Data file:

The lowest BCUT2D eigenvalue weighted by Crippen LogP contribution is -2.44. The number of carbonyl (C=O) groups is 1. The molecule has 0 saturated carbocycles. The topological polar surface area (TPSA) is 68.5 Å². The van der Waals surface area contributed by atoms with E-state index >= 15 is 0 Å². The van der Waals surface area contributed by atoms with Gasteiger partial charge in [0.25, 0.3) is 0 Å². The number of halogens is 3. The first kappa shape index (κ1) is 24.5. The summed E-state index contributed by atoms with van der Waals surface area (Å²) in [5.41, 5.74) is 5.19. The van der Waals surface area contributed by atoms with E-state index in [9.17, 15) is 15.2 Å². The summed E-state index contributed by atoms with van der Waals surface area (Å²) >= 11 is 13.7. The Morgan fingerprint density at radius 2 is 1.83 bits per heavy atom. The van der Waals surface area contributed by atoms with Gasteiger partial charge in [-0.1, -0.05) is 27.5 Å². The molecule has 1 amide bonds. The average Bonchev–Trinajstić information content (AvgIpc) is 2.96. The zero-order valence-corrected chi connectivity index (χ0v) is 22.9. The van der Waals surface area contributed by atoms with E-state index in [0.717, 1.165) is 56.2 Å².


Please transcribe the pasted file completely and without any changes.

The lowest BCUT2D eigenvalue weighted by Crippen LogP contribution is -2.44. The number of carbonyl (C=O) groups is 1. The molecule has 0 saturated carbocycles. The topological polar surface area (TPSA) is 68.5 Å². The van der Waals surface area contributed by atoms with E-state index >= 15 is 0 Å². The van der Waals surface area contributed by atoms with Gasteiger partial charge in [0.25, 0.3) is 0 Å². The number of halogens is 3. The first kappa shape index (κ1) is 24.5. The summed E-state index contributed by atoms with van der Waals surface area (Å²) in [5.41, 5.74) is 5.19. The van der Waals surface area contributed by atoms with E-state index in [9.17, 15) is 15.2 Å². The summed E-state index contributed by atoms with van der Waals surface area (Å²) >= 11 is 13.7. The Morgan fingerprint density at radius 2 is 1.83 bits per heavy atom. The van der Waals surface area contributed by atoms with Gasteiger partial charge in [-0.1, -0.05) is 27.5 Å². The molecule has 1 amide bonds. The average Bonchev–Trinajstić information content (AvgIpc) is 2.96. The zero-order valence-corrected chi connectivity index (χ0v) is 22.9. The van der Waals surface area contributed by atoms with E-state index in [0.717, 1.165) is 56.2 Å².